If and when the problem is, or will be, properly behind us, I do not know. I think we see a bit less oxidation in recent vintages, but as said, it’s too early to tell, and try as we might, the sample that we heroically test for you at home is small! What is true for sure is that many domaines have done a lot to try to address the curse, but that the trade in its widest sense carries, in my opinion, a lot of the blame as regards the poor, paying consumer. I still recall another magazine article lauding the world’s greatest maker of white wine (or of chardonnay at least) when I knew full well that they were riddled with pox. Perhaps the journalists should decide who is funding them and their lovely tastings, the wineries or the punter who actually buys and pays for their magazines.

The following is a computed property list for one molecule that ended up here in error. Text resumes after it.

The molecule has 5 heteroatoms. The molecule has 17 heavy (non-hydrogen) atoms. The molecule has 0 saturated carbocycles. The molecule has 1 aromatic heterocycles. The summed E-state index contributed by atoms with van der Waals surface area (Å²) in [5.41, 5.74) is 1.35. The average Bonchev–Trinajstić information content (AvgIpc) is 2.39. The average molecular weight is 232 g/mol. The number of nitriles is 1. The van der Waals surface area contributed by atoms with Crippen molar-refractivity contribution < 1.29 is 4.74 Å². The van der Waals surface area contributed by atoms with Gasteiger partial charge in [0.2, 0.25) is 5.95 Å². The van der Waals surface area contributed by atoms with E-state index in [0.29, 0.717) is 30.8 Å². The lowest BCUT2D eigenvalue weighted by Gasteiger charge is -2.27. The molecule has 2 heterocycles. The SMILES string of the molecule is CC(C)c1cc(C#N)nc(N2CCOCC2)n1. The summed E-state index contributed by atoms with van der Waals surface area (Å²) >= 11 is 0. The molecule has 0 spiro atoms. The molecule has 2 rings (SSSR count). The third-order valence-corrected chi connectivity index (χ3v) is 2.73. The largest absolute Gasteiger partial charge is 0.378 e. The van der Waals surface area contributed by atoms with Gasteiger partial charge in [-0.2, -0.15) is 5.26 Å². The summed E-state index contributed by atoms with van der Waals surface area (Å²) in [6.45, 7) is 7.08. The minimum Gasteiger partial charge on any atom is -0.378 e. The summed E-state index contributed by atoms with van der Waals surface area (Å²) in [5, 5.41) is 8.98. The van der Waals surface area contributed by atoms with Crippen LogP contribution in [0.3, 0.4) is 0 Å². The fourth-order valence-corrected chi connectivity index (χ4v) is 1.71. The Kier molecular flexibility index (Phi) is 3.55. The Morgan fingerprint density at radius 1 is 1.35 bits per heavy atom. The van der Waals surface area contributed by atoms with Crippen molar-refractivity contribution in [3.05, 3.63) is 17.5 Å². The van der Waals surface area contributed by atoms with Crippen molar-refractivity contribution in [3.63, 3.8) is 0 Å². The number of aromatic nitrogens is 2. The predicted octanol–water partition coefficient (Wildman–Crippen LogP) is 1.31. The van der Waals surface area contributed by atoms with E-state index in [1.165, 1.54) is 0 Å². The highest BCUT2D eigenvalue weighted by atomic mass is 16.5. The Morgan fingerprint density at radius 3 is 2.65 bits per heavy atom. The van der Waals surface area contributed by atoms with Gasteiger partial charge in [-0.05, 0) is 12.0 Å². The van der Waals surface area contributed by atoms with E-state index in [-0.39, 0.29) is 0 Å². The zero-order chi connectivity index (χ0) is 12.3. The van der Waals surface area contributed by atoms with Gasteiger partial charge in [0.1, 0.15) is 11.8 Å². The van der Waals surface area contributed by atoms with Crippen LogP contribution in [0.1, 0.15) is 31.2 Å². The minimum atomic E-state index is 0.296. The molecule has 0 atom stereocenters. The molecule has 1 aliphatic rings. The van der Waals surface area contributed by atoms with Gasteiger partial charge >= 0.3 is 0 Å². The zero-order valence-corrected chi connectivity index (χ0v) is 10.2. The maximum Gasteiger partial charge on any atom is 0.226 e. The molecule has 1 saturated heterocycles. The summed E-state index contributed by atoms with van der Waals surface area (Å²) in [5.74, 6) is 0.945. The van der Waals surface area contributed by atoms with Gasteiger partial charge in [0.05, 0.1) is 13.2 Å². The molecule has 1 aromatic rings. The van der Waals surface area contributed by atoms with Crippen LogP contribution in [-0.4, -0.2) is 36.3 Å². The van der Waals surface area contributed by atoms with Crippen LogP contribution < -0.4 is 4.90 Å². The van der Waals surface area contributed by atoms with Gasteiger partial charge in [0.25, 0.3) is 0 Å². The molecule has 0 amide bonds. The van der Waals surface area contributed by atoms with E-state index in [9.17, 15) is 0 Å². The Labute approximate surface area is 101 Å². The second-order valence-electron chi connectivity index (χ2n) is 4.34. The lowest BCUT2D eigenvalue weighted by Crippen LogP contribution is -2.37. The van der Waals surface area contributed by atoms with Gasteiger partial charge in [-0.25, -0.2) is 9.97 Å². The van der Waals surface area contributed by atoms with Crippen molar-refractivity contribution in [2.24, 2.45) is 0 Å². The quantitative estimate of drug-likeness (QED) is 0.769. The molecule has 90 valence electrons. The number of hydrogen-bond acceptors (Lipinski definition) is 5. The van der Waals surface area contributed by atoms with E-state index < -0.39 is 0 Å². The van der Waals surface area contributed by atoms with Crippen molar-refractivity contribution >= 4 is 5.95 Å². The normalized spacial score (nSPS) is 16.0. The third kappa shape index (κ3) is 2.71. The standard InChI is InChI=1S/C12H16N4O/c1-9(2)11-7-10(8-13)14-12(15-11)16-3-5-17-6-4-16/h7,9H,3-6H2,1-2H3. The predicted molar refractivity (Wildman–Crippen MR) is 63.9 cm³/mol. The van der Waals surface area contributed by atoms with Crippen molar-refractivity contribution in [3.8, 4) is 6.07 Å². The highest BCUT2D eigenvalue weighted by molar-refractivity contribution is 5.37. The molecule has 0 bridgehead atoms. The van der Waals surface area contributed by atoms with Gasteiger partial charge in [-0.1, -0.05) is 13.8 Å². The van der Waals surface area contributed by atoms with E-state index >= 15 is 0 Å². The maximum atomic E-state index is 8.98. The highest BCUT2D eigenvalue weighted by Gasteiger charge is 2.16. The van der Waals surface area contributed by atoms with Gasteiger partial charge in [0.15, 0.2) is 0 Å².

Top grade Bordeaux meant to age 20 years... but no.


By the way, oxidation is not just a Burgundian chardonnay malaise. I’ve had dead bottles from one of the best-known chardonnay producers in the Cape, from various grand crus in Pessac-Leognan (Bordeaux semillon-sauvignon blanc), from a God in Hermitage (marsanne-rousanne) and grand crus in Alsace (riesling). Plus chardonnay in Italy and…

Awesome line up of Burgundy, no pox, though Leflaive borderline too reductive. Sadly the decanter is not the sauternes, but France's most famous Hermitage blanc.


However, if there is a glimmer of optimism in Burgundy, there is also another black cloud on the horizon, partly due to fashion and partly due to the desperate efforts to stop oxidation. If you do everything to stop oxygen getting in, you can indeed protect your blessed must from prematurely oxidising, but you can then tip over into reduction, and that is, in my opinion, becoming a major problem also.